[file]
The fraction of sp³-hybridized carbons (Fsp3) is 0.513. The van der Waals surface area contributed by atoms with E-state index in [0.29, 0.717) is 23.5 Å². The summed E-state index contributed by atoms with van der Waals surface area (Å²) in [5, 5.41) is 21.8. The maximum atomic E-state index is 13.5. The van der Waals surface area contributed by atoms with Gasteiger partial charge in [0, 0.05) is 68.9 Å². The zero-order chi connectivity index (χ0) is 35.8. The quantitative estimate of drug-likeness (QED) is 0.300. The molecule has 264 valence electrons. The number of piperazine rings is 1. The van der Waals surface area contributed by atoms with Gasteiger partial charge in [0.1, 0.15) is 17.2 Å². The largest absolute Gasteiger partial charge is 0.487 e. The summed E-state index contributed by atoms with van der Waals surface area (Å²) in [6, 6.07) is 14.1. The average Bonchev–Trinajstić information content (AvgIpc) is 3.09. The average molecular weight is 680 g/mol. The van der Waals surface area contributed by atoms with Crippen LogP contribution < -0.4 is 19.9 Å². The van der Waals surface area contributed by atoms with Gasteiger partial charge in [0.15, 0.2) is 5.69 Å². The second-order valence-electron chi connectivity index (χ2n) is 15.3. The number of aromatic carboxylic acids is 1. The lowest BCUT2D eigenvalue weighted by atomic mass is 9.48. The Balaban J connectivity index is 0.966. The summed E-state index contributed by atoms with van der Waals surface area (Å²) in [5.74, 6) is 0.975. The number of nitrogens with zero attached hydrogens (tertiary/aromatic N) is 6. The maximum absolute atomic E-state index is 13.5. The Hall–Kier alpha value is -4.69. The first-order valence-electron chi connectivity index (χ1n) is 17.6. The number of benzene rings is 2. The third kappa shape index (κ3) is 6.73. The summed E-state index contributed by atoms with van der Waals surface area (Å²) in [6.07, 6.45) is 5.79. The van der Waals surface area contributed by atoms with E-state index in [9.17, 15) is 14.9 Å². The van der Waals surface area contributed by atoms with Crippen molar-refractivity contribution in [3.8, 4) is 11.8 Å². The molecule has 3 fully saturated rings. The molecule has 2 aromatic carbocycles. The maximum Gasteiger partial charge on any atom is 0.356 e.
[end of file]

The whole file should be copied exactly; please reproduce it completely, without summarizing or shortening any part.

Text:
The fraction of sp³-hybridized carbons (Fsp3) is 0.513. The van der Waals surface area contributed by atoms with E-state index in [0.29, 0.717) is 23.5 Å². The summed E-state index contributed by atoms with van der Waals surface area (Å²) in [5, 5.41) is 21.8. The maximum atomic E-state index is 13.5. The van der Waals surface area contributed by atoms with Gasteiger partial charge in [0, 0.05) is 68.9 Å². The zero-order chi connectivity index (χ0) is 35.8. The quantitative estimate of drug-likeness (QED) is 0.300. The molecule has 264 valence electrons. The number of piperazine rings is 1. The van der Waals surface area contributed by atoms with Gasteiger partial charge in [0.1, 0.15) is 17.2 Å². The largest absolute Gasteiger partial charge is 0.487 e. The summed E-state index contributed by atoms with van der Waals surface area (Å²) in [6, 6.07) is 14.1. The average Bonchev–Trinajstić information content (AvgIpc) is 3.09. The average molecular weight is 680 g/mol. The van der Waals surface area contributed by atoms with Crippen LogP contribution < -0.4 is 19.9 Å². The van der Waals surface area contributed by atoms with Gasteiger partial charge in [0.15, 0.2) is 5.69 Å². The second-order valence-electron chi connectivity index (χ2n) is 15.3. The number of aromatic carboxylic acids is 1. The lowest BCUT2D eigenvalue weighted by atomic mass is 9.48. The Balaban J connectivity index is 0.966. The summed E-state index contributed by atoms with van der Waals surface area (Å²) in [5.74, 6) is 0.975. The number of nitrogens with zero attached hydrogens (tertiary/aromatic N) is 6. The maximum absolute atomic E-state index is 13.5. The Hall–Kier alpha value is -4.69. The first-order valence-electron chi connectivity index (χ1n) is 17.6. The number of benzene rings is 2. The third kappa shape index (κ3) is 6.73. The summed E-state index contributed by atoms with van der Waals surface area (Å²) in [6.07, 6.45) is 5.79. The van der Waals surface area contributed by atoms with E-state index in [9.17, 15) is 14.9 Å². The van der Waals surface area contributed by atoms with Crippen molar-refractivity contribution in [3.8, 4) is 11.8 Å². The molecule has 3 fully saturated rings. The molecule has 2 aromatic carbocycles. The maximum Gasteiger partial charge on any atom is 0.356 e.